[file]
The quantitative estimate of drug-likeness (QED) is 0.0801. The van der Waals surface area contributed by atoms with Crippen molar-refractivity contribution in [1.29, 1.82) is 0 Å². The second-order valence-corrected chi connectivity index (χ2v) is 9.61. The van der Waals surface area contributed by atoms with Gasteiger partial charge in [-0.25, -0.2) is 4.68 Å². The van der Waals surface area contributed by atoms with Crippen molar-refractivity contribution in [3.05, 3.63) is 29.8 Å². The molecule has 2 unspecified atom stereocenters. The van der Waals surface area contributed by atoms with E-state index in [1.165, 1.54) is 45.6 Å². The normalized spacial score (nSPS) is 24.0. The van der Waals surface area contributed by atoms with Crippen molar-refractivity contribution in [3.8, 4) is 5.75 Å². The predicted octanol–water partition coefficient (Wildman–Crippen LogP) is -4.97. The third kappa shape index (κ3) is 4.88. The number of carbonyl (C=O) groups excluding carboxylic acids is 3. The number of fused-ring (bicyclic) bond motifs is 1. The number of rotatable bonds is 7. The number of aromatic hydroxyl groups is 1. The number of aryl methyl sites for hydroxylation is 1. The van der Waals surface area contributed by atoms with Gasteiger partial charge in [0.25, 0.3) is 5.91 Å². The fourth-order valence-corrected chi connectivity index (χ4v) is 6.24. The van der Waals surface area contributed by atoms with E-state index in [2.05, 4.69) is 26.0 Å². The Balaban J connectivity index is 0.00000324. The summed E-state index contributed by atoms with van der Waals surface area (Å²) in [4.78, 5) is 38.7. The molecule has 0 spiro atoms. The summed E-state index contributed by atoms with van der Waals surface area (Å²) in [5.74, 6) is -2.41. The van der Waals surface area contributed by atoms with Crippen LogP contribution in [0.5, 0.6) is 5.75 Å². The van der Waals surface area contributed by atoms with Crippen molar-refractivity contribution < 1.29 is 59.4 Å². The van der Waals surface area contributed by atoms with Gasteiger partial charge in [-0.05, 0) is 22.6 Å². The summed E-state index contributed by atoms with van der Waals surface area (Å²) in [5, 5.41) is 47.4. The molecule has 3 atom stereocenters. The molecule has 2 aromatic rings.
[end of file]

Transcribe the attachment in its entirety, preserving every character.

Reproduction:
The quantitative estimate of drug-likeness (QED) is 0.0801. The van der Waals surface area contributed by atoms with Crippen molar-refractivity contribution in [1.29, 1.82) is 0 Å². The second-order valence-corrected chi connectivity index (χ2v) is 9.61. The van der Waals surface area contributed by atoms with Gasteiger partial charge in [-0.25, -0.2) is 4.68 Å². The van der Waals surface area contributed by atoms with Crippen molar-refractivity contribution in [3.05, 3.63) is 29.8 Å². The molecule has 2 unspecified atom stereocenters. The van der Waals surface area contributed by atoms with E-state index in [1.165, 1.54) is 45.6 Å². The normalized spacial score (nSPS) is 24.0. The van der Waals surface area contributed by atoms with Crippen molar-refractivity contribution in [3.8, 4) is 5.75 Å². The predicted octanol–water partition coefficient (Wildman–Crippen LogP) is -4.97. The third kappa shape index (κ3) is 4.88. The number of carbonyl (C=O) groups excluding carboxylic acids is 3. The number of fused-ring (bicyclic) bond motifs is 1. The number of rotatable bonds is 7. The number of aromatic hydroxyl groups is 1. The number of aryl methyl sites for hydroxylation is 1. The van der Waals surface area contributed by atoms with Gasteiger partial charge in [0.25, 0.3) is 5.91 Å². The fourth-order valence-corrected chi connectivity index (χ4v) is 6.24. The van der Waals surface area contributed by atoms with E-state index in [2.05, 4.69) is 26.0 Å². The Balaban J connectivity index is 0.00000324. The summed E-state index contributed by atoms with van der Waals surface area (Å²) in [4.78, 5) is 38.7. The molecule has 0 spiro atoms. The summed E-state index contributed by atoms with van der Waals surface area (Å²) in [5.74, 6) is -2.41. The van der Waals surface area contributed by atoms with Crippen LogP contribution in [0.5, 0.6) is 5.75 Å². The van der Waals surface area contributed by atoms with Crippen molar-refractivity contribution < 1.29 is 59.4 Å². The van der Waals surface area contributed by atoms with Gasteiger partial charge in [-0.05, 0) is 22.6 Å². The summed E-state index contributed by atoms with van der Waals surface area (Å²) in [5, 5.41) is 47.4. The molecule has 3 atom stereocenters. The molecule has 2 aromatic rings.